Some observations from travels


Atop: A Point of View

This week’s Photo Challenge is the point of view: Atop.  My interpretation of the word is what’s on top of us.  When I take photos I like taking those on top of me and when I look at them later on I’m surprised at what we actually see when we just look up.


Coconut palms in the tropics


Sun shines through Norfolk Pines


Ferns on trees in the rainforest


Bird cages along the alleyway


Jelly fish growing on trees


How about artwork hanging on trees?


Colourful festival decorations


And one of the classic ceilings of the Palace of Versailles 

Wherever you go and whatever you might be doing, look up! There’s so much to see atop of our heads!

Visit the Photo Challenge page for more contributions and versions to this week’s theme.




It’s been a while.  It’s great to be back and catching up on my long abandoned reader.

Life sometimes caught up with us and other days they seem to run us over.  But, here I am and it surely is great to be back.

This week’s photo challenge, Shadow, can conjure many different meanings.  For me, shadow means a literal dark reflection of the objects on the photo I took on a recent walk along Cairns’ marina.

On the other hand these structure on the marina are also shadows of their past life: the old   wharf.  In the 1900s these timber wharves served as berths for ships and the entry to the Great Barrier Reef.  The old timber wharves were replaced with sturdy reinforced concrete ports to accomodate all the larger ships bringing in tourists and commerce to Cairns.fullsizeoutput_210efullsizeoutput_210ffullsizeoutput_2110

The Trinity Wharf boardwalk is a shadow of its past.  It stands proud and beautiful.  On the old poles there are Aboriginal Australian stories and peepholes that you can look through and see key areas along the harbour beyond.


Most shadows may be dark but they can have many meanings.

2013 in review

The stats helper monkeys prepared a 2013 annual report for this blog.

Here’s an excerpt:

The concert hall at the Sydney Opera House holds 2,700 people. This blog was viewed about 11,000 times in 2013. If it were a concert at Sydney Opera House, it would take about 4 sold-out performances for that many people to see it.

Click here to see the complete report.

2013 in review

The stats helper monkeys prepared a 2013 annual report for this blog.

Here’s an excerpt:

The concert hall at the Sydney Opera House holds 2,700 people. This blog was viewed about 11,000 times in 2013. If it were a concert at Sydney Opera House, it would take about 4 sold-out performances for that many people to see it.

Click here to see the complete report.

Travel Theme: Stone

Having been back home meant back to the usual grind of life – work, friends, coffees, food, sights, sounds, smells and of course the beach.  Ailsa’s Travel Theme last week was Stone.  A couple of the beaches I enjoy visiting on the Gold Coast has a good collection of stones, both big and small.

A bird's view of Burleigh Heads and Surfer's Paradise

A bird’s view of Burleigh Heads and Surfer’s Paradise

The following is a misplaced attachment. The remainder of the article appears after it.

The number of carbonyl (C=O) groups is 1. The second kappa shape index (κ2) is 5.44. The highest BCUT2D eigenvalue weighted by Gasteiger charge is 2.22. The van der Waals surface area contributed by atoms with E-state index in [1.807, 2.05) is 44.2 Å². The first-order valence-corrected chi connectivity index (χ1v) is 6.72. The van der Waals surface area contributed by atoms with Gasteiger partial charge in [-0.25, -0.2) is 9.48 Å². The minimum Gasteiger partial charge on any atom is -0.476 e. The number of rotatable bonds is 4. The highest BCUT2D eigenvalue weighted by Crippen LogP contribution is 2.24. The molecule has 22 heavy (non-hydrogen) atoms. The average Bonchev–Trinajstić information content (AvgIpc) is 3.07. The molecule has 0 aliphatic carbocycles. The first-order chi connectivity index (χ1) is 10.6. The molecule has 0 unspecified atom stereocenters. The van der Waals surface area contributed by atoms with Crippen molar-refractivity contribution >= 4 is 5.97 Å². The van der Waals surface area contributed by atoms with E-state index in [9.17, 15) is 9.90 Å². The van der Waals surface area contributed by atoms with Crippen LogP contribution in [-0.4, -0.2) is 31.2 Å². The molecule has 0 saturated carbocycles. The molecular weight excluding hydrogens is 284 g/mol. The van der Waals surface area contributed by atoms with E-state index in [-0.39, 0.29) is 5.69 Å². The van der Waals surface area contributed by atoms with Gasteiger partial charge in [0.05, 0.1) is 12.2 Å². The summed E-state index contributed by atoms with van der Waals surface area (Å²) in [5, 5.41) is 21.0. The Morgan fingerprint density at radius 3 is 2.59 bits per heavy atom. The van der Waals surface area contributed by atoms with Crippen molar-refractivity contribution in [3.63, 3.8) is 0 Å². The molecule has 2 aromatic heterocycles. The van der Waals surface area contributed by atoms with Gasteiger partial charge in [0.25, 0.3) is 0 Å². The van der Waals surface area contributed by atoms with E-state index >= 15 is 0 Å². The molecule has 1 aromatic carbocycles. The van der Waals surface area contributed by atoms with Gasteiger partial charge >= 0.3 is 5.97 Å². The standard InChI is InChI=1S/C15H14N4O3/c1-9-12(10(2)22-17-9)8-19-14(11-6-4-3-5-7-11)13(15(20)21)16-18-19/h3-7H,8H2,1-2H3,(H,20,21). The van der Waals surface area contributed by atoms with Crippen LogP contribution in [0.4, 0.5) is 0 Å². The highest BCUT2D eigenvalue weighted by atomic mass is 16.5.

Fishing and boating on the Spit

Fishing and boating on the Spit


Don’t forget to visit Where’s My Backpack for more Travel Theme.  Have a great week everyone.

A Quick Stop to…Honolulu

As promised this post was meant to start on my return to the Gold Coast.  Along the way let’s visit Honolulu for a quick stop.

I was fortunate enough to join a company trip to one of the islands of Hawaii.  This was my first time to visit the islands and it was a nice experience.  Hawaii is made up of six major islands – Kaua’i, Oahu, Moloka’i, Lana’i, Maui, and the big island of Hawai’i.  Each island boasts its own distinct feature.  Honolulu is on the island of Oahu, and our hotel was smack bang on the beach of Waikiki, where the majority of the hotels and touristy spots are found.

From the moment we touched ground, dropped out luggage and off we went to have lunch at the Veranda at the Beachhouse in one of Waikiki beach’s iconic buildings – Moana Surfrider.  Then is was a matter of settling our stuff and taking in the views.

The following day we promised to get up early for a dip on the (protected area) beach across the road from our hotel.  Then more sightseeing and exploring Waikiki.  Later in the day we gathered out appetite for an evening of cultural immersion – Luau.  We chose to join the Paradise Cove Luau, and was happy to learn that they were the preferred choice amongst the many options available.  We got picked up near our hotel along with 51 other bus members to a secluded area along the beach of Ko Olina Resort.  The main man of the night would have to be our tour guide – Rich.  For those of you who have not been to a Luau I highly recommend you join one next time.  It is packed with entertainment from the different villages or islands such as joining a traditional Hawaiian games, making flower leis, boys learning to dance the hukilau and of course partaking in the buffet of delicacies from the time-honoured cooking at the Imu Ceremony.

The next day it was a day of double deck bus city tour.  You gotta have a double-decker bus tour! It’s just fun.  Luckily, there were only my friend and I during the first half of the tour, so we had the tour guide to ourselves on the top of the bus.  Although I was disappointed that it wasn’t a hop-on hop-off bus.  The city of Honolulu has many historical buildings and interesting places.  Firstly, we were picked up in from of the statue of Duke Kahanamoku along the beach then driven around the city to our main stop at Chinatown.  Then after a couple of hours walking around downtown Chinatown we hopped on back on the bus to finish the second half of the city tour.

So, it was our last day in Honolulu and we haven’t even ticked half of our wish list.  Unfortunately, it was school holidays when we went and interacting with dolphins seemed to be the number one activity tourists want to do in Hawaii.  Who wouldn’t! It is such an experience.  Then looming in the historical background was Pearl Harbour! What to do!